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  • Overview

    Almost every week there are reports in the media about the increase in the divorce rate in the over 60s.

    Joanna Pratt discusses the five main areas of risk where women can make mistakes which affect their long term financial security when they divorce.

    1. Pensions can be the single most valuable assets. A common mistake is for wives to agree to the pension assets to be divided based on the CETV (cash equivalent transfer value), rather than based on equalisation of income from pension assets. Factors such as age, health and life expectancy impact upon the amount of income which an
    individual receives from a pension pot. If the husband and the wife receive the same capital amount from the pensions, this does not mean that they will receive the same amount of income from those pensions.

    2. Women are often very trusting of their husbands, even in a divorce situation. A wife cannot rely on what her husband tells her the situation is with the family finances. It is essential that full and proper financial disclosure is made. Without this, there is a risk that not all the assets will be taken into account.

    3. Identifying and taking into account all debts, whether in the parties’ joint names or their individual names, is essential. This includes not only the obvious, such as an overdraft or a personal loan, but also outstanding credit card debts, finance on cars, hire purchases for furniture etc.

    4. Women tend to have a much more emotional attachment to the family home, particularly if it is where the children have spent all or the majority of their life. Wives sometimes try to keep the family home, rather than downsizing. If the family home is bigger than the wife needs, the outgoings may be disproportionately high. The wife may find a huge chunk of her income spent on paying basic household bills.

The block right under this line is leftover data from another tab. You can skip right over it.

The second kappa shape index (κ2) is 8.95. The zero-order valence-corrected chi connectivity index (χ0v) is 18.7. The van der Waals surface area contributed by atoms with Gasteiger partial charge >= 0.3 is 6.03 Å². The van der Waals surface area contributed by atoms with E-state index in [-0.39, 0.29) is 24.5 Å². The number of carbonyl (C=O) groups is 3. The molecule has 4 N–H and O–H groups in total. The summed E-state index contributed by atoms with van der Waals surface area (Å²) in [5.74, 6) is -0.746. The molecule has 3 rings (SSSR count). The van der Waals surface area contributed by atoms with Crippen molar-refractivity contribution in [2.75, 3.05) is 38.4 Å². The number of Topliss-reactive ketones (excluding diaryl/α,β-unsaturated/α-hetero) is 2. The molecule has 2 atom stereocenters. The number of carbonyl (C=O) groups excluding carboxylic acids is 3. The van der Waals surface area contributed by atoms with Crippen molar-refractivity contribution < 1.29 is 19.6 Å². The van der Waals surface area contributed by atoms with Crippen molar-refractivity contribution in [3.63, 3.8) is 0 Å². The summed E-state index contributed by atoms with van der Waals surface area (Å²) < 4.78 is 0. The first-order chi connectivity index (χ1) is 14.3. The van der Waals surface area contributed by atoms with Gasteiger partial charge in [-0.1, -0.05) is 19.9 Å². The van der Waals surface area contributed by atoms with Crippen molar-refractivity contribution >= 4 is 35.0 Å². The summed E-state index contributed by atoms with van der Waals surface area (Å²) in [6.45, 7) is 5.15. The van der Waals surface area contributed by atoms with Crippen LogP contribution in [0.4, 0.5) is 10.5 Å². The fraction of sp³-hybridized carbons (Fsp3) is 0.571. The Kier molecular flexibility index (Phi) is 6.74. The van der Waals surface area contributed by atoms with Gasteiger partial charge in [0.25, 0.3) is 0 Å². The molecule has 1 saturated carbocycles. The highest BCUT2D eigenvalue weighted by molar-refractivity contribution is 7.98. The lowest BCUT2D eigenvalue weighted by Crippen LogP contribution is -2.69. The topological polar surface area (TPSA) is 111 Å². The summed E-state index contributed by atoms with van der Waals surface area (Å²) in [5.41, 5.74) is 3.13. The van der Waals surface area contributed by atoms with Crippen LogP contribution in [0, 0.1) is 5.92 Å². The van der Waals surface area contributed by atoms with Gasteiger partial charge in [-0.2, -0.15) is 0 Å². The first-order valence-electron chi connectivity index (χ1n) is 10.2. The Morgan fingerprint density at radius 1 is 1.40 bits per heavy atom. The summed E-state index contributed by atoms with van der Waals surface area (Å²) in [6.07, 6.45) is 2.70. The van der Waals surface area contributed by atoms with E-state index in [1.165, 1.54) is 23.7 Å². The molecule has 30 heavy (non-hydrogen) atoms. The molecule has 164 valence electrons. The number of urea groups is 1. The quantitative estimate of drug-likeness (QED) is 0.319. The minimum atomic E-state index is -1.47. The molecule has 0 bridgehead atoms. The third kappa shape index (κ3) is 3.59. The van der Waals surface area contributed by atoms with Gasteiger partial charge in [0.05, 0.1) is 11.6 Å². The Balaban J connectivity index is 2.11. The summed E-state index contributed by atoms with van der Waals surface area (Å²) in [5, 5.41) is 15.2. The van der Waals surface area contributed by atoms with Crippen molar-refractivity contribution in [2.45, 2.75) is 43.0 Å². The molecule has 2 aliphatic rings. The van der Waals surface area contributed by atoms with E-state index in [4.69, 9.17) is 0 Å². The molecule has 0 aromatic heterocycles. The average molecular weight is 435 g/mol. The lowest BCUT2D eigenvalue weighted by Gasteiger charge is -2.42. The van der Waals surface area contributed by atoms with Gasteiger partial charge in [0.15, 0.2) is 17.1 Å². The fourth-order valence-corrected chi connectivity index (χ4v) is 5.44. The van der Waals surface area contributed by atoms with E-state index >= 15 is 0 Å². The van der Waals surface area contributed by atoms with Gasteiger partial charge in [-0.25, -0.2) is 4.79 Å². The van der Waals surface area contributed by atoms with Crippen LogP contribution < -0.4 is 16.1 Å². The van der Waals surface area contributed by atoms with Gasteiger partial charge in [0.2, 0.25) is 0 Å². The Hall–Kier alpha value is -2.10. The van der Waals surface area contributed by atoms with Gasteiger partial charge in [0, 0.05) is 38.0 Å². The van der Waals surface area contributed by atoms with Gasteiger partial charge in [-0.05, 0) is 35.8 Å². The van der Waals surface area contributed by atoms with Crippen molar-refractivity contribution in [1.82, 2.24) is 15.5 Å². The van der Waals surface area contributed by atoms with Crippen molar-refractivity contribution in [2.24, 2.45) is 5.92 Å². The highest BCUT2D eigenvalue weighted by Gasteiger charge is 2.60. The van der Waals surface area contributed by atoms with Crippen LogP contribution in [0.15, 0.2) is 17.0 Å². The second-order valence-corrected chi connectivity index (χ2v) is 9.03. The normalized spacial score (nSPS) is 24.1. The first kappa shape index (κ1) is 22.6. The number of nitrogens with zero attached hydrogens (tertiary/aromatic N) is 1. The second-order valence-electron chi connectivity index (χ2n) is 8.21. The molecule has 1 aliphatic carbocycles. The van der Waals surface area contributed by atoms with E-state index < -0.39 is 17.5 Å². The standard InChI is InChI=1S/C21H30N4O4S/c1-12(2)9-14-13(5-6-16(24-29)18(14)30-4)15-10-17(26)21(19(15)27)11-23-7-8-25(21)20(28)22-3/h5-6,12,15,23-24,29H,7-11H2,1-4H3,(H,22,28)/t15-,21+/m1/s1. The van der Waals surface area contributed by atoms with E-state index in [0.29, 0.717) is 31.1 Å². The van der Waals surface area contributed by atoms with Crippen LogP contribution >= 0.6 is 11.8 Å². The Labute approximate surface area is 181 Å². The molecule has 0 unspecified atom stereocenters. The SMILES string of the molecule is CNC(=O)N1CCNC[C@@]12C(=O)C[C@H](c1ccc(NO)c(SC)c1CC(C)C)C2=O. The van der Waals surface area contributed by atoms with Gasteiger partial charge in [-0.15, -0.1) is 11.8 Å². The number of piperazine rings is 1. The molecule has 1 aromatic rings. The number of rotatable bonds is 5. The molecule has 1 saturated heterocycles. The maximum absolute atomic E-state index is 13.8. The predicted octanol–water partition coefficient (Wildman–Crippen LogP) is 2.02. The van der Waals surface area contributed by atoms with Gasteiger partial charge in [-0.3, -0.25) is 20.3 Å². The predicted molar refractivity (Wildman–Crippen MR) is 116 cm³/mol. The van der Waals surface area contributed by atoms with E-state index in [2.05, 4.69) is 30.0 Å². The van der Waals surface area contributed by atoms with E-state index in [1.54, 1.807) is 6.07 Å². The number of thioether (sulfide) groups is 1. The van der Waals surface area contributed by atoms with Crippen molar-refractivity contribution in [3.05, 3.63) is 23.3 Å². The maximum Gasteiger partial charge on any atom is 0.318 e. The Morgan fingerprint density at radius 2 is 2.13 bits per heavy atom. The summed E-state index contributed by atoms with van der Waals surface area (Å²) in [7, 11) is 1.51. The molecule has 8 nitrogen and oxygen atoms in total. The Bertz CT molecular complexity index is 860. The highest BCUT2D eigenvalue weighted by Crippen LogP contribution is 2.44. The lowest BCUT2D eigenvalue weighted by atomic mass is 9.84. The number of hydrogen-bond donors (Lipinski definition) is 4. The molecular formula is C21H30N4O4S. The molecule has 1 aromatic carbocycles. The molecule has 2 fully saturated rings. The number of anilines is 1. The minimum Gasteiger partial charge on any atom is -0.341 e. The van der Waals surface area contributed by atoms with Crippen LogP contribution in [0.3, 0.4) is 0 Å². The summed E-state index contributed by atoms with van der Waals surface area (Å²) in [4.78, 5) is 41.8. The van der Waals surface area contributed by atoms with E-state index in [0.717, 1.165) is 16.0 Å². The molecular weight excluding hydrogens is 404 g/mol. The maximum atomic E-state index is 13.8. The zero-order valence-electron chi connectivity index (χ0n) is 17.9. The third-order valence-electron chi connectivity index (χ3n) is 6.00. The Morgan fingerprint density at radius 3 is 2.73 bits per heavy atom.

5. Perhaps most important of all, ensure there is a court order setting out the financial agreement. An informal agreement is not binding and enforceable, even if it is in writing and signed. If no court order is put in place and many years later the husband tries to go back on the agreement, a judge would consider their financial positions at the time of an application to the court, rather than at the time of the separation.

    Also, only a court can make a pension sharing order. This is the most common order which is made
    with regard to pensions.

    A percentage of one spouse’s pension fund is transferred into a pension fund in the other spouse’s
    name.

    If there is no pension sharing order, and the husband dies, the then former wife is unlikely to receive any ongoing benefit from the pension.

    As you will see from the above, there are many pitfalls and risks. Wives must not take the risk of trusting their husband to do the right thing.

    However honourable the husband is, and even if he does exactly what he says he will do, there are potential repercussions if he dies, and there is no court order in place.

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